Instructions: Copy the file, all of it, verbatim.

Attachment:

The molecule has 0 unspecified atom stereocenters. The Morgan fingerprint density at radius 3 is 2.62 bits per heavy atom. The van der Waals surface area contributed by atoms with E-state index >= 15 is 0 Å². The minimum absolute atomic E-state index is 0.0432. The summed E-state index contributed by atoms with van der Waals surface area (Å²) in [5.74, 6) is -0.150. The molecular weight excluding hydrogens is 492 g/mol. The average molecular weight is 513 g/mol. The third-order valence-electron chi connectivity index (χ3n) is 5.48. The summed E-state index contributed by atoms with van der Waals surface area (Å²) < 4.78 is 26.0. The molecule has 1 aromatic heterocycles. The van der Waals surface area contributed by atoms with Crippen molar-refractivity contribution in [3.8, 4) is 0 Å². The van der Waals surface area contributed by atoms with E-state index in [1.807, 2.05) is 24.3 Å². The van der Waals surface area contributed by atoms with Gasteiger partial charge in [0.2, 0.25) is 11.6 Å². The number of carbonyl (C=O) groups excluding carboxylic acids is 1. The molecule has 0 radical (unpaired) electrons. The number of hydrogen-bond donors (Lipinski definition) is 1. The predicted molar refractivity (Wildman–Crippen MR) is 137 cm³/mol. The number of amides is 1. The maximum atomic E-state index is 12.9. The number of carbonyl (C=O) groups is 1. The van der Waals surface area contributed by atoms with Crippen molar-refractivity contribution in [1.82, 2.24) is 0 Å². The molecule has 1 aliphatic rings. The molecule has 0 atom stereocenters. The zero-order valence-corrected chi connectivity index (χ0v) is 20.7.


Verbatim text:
The molecule has 0 unspecified atom stereocenters. The Morgan fingerprint density at radius 3 is 2.62 bits per heavy atom. The van der Waals surface area contributed by atoms with E-state index >= 15 is 0 Å². The minimum absolute atomic E-state index is 0.0432. The summed E-state index contributed by atoms with van der Waals surface area (Å²) in [5.74, 6) is -0.150. The molecular weight excluding hydrogens is 492 g/mol. The average molecular weight is 513 g/mol. The third-order valence-electron chi connectivity index (χ3n) is 5.48. The summed E-state index contributed by atoms with van der Waals surface area (Å²) < 4.78 is 26.0. The molecule has 1 aromatic heterocycles. The van der Waals surface area contributed by atoms with Crippen molar-refractivity contribution in [3.8, 4) is 0 Å². The van der Waals surface area contributed by atoms with E-state index in [1.807, 2.05) is 24.3 Å². The van der Waals surface area contributed by atoms with Gasteiger partial charge in [0.2, 0.25) is 11.6 Å². The number of carbonyl (C=O) groups excluding carboxylic acids is 1. The molecule has 0 radical (unpaired) electrons. The number of hydrogen-bond donors (Lipinski definition) is 1. The predicted molar refractivity (Wildman–Crippen MR) is 137 cm³/mol. The number of amides is 1. The maximum atomic E-state index is 12.9. The number of carbonyl (C=O) groups is 1. The van der Waals surface area contributed by atoms with Crippen molar-refractivity contribution in [1.82, 2.24) is 0 Å². The molecule has 1 aliphatic rings. The molecule has 0 atom stereocenters. The zero-order valence-corrected chi connectivity index (χ0v) is 20.7.